Native communities affected by the Murum hydroelectric project have begun the shift to their new homes in the resettlement scheme in Tegulang, upstream Bakun
Tegulang is in upstream Bakun and according to Belaga assemblyman Liwan Lagang the new village’s location was ‘chosen’ by the Penans themselves.
“The site of the new homes was selected by the affected residents during a SEIA (Social and Environmental Impact Assessment) process.
“Many of the residents were employed during the construction.
“The Murum Penans deserve our support and I am determined to ensure that the resettlement is a success.
“The process is off to a good start, but I will be working with the community to make sure all of the government’s promises are delivered,” said Lagang.
Yesterday’s relocation exercise was carried out with the collaboration of the Sarawak Energy Board (SEB) whose controversial chief executive officer Torstein Dale Sjotveit was also present.
The day began with villagers performing prayers and ritual ceremony before leaving their old houses at Long Wat, which former Penghulu Pao Tului described as the long-awaited moment.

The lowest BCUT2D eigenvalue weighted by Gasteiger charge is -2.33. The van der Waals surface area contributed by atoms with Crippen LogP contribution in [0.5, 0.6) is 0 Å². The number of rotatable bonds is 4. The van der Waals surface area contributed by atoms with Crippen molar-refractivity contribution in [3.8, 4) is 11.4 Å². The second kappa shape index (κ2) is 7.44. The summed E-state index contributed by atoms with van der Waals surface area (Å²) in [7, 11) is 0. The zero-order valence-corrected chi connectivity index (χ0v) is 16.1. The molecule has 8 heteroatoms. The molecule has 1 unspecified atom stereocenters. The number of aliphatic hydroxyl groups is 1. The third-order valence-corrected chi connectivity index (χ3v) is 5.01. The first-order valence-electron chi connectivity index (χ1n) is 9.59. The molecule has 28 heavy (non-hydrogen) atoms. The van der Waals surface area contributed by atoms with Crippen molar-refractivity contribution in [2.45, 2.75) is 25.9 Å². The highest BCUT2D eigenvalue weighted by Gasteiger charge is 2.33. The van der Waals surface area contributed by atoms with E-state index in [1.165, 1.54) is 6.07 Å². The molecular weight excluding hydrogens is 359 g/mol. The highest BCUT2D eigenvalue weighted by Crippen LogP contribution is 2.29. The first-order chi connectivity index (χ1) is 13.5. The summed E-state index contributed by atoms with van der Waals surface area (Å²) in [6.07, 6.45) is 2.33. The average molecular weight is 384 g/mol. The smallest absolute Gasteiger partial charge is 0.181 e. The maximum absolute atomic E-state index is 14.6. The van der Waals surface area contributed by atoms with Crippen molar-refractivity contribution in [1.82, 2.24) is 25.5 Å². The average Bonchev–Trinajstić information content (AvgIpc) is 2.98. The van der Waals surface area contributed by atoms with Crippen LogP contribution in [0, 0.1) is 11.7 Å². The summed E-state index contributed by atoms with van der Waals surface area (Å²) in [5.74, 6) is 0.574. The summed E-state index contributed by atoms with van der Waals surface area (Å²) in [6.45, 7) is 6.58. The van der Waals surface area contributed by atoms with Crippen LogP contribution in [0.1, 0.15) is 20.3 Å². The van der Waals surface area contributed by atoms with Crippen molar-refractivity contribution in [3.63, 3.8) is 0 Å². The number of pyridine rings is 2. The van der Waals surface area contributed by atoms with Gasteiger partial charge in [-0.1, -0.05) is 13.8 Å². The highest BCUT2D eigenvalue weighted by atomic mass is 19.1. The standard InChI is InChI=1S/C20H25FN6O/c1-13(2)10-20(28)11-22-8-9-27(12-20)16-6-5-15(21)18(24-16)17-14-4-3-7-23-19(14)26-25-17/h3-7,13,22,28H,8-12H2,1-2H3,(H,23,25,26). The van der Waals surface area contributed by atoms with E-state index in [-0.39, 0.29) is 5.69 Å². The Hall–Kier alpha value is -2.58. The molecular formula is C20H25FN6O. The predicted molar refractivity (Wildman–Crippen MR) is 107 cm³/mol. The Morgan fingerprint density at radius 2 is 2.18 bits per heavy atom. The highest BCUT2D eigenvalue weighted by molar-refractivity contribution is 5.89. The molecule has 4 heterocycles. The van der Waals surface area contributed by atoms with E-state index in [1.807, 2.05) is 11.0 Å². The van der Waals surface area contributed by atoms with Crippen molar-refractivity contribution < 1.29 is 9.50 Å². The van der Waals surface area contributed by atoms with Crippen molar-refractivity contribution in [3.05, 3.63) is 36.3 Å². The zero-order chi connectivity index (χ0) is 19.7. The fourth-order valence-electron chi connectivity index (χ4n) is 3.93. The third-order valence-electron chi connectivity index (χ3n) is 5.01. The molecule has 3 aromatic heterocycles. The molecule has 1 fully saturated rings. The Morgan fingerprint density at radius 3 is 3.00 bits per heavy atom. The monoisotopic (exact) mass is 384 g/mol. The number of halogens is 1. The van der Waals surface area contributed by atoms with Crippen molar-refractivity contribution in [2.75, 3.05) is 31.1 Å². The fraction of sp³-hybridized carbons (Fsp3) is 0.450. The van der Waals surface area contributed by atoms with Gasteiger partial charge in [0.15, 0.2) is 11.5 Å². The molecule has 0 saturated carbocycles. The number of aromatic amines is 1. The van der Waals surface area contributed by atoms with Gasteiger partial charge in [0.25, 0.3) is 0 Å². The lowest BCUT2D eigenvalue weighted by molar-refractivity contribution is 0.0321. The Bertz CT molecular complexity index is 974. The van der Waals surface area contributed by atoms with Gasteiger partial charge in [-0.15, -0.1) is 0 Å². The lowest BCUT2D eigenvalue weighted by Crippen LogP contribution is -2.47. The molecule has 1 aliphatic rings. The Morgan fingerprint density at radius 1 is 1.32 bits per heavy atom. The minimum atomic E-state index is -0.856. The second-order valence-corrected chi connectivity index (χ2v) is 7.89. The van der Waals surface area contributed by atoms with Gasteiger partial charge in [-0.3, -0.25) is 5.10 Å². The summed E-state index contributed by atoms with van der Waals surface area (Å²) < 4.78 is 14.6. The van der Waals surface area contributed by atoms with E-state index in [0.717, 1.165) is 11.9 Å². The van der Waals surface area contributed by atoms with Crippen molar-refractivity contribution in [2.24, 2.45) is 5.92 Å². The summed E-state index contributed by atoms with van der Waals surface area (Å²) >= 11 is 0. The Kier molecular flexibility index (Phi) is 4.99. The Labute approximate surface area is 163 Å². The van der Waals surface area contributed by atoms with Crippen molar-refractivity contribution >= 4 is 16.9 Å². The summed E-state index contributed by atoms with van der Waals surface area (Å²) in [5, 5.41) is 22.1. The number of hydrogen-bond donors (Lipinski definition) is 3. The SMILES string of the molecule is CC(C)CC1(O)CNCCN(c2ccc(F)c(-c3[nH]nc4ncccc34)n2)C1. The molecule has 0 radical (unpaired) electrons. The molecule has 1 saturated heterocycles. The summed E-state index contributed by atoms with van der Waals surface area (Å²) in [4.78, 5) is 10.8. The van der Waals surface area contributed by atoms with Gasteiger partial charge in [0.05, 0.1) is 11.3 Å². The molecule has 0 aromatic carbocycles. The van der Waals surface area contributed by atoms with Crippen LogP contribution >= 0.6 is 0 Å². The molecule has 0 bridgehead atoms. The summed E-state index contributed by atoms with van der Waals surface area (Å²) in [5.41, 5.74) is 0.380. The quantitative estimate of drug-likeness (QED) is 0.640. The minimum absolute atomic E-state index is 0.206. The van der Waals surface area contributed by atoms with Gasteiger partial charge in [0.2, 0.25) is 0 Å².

The new settlement is complete with amenities such as treated water, electricity, multipurpose hall and other modern facilities.
Meanwhile, Murum Penan Development Committee (MPDC) chairman Labang Paneh, his father and siblings have also moved into their homes.
Waiting to move into their new homes is the communities in Long Malim and Long Wat.
Long Malim headman Asan Along his people are expected to move into their new homes at the end of next month.
Meanwhile Sjotveit said SEB accepted that it had a “special obligation” to the communities affected by its projects and was determined to be “good neighbours” in the long term.
“We recognize that yesterday’s relocation is just the first step in a much longer journey.
“Together with the state government, we are committed to support the Murum communities in their transition to sustainable economy and self-sufficiency,” he said.